A group of researchers published new sets of primers for fishes and tested their versatility on eDNA samples from aquarium tanks and natural seawater.Follow our blog ! Subscribe to our RSS flux
In July 2015, Miya et al. published a paper entitled “MiFish, a set of universal PCR primers for metabarcoding environmental DNA from fishes: detection of more than 230 subtropical marine species ” in the “Royal Society Open Science ” journal.
Summary: In this study, the authors developed a set of universal PCR primers (MiFish-U/E) for metabarcoding environmental DNA (eDNA) from fishes. Primers were designed using aligned whole mitochondrial genome (mitogenome) sequences from 880 species, supplemented by partial mitogenome sequences from 160 elasmobranchs (sharks and rays). The primers target a hypervariable region of the 12S rRNA gene (163–185 bp), which contains sufficient information to identify fishes to taxonomic family, genus and species except for some closely related congeners. To test versatility of the primers across a diverse range of fishes, the researchers sampled eDNA from four tanks in the Okinawa Churaumi Aquarium with known species compositions, prepared dual-indexed libraries and performed paired-end sequencing of the region using high-throughput next-generation sequencing technologies. Out of the 180 marine fish species contained in the four tanks with reference sequences in a custom database, they detected 168 species (93.3%) distributed across 59 families and 123 genera. These fishes are not only taxonomically diverse, ranging from sharks and rays to higher teleosts, but are also greatly varied in their ecology, including both pelagic and benthic species living in shallow coastal to deep waters. The authors also sampled natural seawaters around coral reefs near the aquarium and detected 93 fish species using this approach. Of the 93 species, 64 were not detected in the four aquarium tanks, rendering the total number of species detected to 232 (from 70 families and 152 genera). The metabarcoding approach presented here is non-invasive, more efficient, more cost-effective and more sensitive than the traditional survey methods. It has the potential to serve as an alternative (or complementary) tool for biodiversity monitoring that revolutionizes natural resource management and ecological studies of fish communities on larger spatial and temporal scales.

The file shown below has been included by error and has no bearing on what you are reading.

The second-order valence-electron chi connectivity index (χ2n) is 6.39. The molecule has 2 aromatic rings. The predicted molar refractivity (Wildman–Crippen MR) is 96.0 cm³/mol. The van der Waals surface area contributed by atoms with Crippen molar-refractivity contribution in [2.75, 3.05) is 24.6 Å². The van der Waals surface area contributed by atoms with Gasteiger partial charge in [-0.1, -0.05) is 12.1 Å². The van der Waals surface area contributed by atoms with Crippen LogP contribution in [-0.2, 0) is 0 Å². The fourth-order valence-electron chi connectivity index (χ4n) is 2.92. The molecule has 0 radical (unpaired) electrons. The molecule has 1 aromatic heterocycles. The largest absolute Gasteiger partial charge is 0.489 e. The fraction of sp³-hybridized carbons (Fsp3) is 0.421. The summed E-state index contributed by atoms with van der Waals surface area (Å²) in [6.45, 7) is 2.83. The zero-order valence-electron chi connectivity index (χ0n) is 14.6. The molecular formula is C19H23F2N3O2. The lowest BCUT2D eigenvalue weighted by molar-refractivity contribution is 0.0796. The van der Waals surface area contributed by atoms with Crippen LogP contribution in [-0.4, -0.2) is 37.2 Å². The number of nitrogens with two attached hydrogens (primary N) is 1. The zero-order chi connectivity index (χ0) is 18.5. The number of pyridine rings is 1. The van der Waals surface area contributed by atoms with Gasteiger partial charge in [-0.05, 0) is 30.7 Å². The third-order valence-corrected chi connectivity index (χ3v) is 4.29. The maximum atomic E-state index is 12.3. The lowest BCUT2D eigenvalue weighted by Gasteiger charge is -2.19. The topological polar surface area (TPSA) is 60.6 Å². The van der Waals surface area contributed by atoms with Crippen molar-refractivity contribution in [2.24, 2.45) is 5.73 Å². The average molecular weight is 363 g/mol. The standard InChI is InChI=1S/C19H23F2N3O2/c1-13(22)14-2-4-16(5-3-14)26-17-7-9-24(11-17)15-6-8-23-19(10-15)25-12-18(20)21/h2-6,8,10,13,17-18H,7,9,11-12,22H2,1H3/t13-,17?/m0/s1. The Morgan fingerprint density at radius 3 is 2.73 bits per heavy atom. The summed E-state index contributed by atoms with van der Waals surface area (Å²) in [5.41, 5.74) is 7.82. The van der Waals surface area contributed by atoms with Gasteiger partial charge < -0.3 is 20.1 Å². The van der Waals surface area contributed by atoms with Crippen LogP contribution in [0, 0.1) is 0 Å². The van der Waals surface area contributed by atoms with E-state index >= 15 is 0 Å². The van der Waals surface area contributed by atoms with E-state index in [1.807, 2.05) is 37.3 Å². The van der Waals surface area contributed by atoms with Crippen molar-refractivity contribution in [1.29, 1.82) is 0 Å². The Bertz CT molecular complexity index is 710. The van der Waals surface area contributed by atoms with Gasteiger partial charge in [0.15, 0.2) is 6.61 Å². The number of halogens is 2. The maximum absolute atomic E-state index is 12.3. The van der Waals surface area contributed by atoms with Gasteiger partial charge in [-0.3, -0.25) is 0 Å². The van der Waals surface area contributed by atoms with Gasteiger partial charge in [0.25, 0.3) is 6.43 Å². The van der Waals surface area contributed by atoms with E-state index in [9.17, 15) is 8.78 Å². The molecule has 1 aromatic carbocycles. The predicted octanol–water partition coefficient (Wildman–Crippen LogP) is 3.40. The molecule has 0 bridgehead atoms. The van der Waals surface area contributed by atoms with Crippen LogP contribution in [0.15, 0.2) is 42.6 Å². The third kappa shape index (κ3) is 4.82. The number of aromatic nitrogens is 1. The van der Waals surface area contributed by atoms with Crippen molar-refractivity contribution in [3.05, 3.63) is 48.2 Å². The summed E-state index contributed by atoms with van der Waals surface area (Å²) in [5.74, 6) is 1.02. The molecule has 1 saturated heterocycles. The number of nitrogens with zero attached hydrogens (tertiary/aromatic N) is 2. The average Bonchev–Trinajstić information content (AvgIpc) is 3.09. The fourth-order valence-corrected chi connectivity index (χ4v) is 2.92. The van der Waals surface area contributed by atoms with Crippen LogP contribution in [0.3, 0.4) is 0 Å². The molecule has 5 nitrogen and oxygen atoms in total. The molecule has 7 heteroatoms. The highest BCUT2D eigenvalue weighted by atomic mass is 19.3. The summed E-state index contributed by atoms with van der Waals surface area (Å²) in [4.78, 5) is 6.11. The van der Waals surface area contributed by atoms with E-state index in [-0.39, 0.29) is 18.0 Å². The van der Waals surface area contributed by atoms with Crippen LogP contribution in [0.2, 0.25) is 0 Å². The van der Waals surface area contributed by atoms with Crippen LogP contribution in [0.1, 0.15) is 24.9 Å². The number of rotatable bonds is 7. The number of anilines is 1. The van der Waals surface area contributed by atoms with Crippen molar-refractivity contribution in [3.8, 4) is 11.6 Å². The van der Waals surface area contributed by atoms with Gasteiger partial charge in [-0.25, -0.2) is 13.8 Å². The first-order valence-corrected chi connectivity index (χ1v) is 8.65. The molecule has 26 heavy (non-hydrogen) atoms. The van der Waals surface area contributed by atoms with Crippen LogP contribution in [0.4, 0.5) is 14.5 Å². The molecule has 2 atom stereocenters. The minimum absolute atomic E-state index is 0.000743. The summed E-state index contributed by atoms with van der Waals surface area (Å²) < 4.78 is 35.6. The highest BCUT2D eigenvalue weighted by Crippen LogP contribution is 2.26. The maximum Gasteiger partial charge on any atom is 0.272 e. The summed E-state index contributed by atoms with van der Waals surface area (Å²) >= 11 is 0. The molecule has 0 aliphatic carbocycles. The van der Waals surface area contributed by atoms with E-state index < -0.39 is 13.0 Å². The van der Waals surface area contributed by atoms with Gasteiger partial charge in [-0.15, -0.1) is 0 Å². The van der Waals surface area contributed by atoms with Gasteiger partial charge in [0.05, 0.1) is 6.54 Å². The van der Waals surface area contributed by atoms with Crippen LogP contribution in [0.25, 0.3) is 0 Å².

Reference: Miya, M., Sato, Y., Fukunaga, T., Sado, T., Poulsen, J.Y., Sato, K., Minamoto, T., Yamamoto, S., Yamanaka, H., Araki, H., Kondoh, H., Iwasaki, W. (2015). MiFish, a set of universal PCR primers for metabarcoding environmental DNA from fishes: detection of more than 230 subtropical marine species. Royal Society open science. 2: 150088.
For more information, see Miya et al. 2015.